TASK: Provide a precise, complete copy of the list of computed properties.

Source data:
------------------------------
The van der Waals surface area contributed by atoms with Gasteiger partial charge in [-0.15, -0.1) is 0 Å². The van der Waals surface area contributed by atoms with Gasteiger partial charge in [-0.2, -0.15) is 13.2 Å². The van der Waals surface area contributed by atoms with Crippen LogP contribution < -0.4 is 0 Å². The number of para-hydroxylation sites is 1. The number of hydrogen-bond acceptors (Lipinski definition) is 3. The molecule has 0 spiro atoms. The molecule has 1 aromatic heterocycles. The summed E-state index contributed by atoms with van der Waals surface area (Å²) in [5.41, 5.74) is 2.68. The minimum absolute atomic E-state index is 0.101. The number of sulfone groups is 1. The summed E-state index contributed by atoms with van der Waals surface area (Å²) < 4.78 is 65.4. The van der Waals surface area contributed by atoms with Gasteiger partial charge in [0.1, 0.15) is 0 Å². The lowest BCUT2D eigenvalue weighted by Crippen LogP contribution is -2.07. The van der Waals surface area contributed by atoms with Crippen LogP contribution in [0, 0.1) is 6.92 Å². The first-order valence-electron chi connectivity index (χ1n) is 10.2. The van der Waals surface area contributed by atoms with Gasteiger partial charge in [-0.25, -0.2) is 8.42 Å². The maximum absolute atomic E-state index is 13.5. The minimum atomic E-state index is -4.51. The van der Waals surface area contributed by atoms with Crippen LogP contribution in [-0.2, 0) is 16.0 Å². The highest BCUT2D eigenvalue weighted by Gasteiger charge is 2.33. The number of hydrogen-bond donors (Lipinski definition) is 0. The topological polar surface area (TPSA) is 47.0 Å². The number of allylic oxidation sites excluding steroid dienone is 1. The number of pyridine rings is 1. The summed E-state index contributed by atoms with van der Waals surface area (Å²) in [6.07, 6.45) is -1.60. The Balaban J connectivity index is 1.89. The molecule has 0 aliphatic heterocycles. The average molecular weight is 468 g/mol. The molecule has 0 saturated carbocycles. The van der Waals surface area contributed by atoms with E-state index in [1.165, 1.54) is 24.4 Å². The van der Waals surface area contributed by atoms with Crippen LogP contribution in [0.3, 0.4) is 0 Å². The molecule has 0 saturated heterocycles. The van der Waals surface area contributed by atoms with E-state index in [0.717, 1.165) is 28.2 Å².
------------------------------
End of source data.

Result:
The van der Waals surface area contributed by atoms with Gasteiger partial charge in [-0.15, -0.1) is 0 Å². The van der Waals surface area contributed by atoms with Gasteiger partial charge in [-0.2, -0.15) is 13.2 Å². The van der Waals surface area contributed by atoms with Crippen LogP contribution < -0.4 is 0 Å². The number of para-hydroxylation sites is 1. The number of hydrogen-bond acceptors (Lipinski definition) is 3. The molecule has 0 spiro atoms. The molecule has 1 aromatic heterocycles. The summed E-state index contributed by atoms with van der Waals surface area (Å²) in [5.41, 5.74) is 2.68. The minimum absolute atomic E-state index is 0.101. The number of sulfone groups is 1. The summed E-state index contributed by atoms with van der Waals surface area (Å²) < 4.78 is 65.4. The van der Waals surface area contributed by atoms with Gasteiger partial charge in [0.1, 0.15) is 0 Å². The lowest BCUT2D eigenvalue weighted by Crippen LogP contribution is -2.07. The van der Waals surface area contributed by atoms with Crippen LogP contribution in [0, 0.1) is 6.92 Å². The first-order valence-electron chi connectivity index (χ1n) is 10.2. The van der Waals surface area contributed by atoms with Gasteiger partial charge in [-0.25, -0.2) is 8.42 Å². The maximum absolute atomic E-state index is 13.5. The minimum atomic E-state index is -4.51. The van der Waals surface area contributed by atoms with Crippen LogP contribution in [-0.2, 0) is 16.0 Å². The highest BCUT2D eigenvalue weighted by Gasteiger charge is 2.33. The number of hydrogen-bond donors (Lipinski definition) is 0. The topological polar surface area (TPSA) is 47.0 Å². The number of allylic oxidation sites excluding steroid dienone is 1. The number of pyridine rings is 1. The summed E-state index contributed by atoms with van der Waals surface area (Å²) in [6.07, 6.45) is -1.60. The Balaban J connectivity index is 1.89. The molecule has 0 aliphatic heterocycles. The average molecular weight is 468 g/mol. The molecule has 0 saturated carbocycles. The van der Waals surface area contributed by atoms with E-state index in [1.165, 1.54) is 24.4 Å². The van der Waals surface area contributed by atoms with Crippen LogP contribution in [0.3, 0.4) is 0 Å². The molecule has 0 saturated heterocycles. The van der Waals surface area contributed by atoms with E-state index in [0.717, 1.165) is 28.2 Å².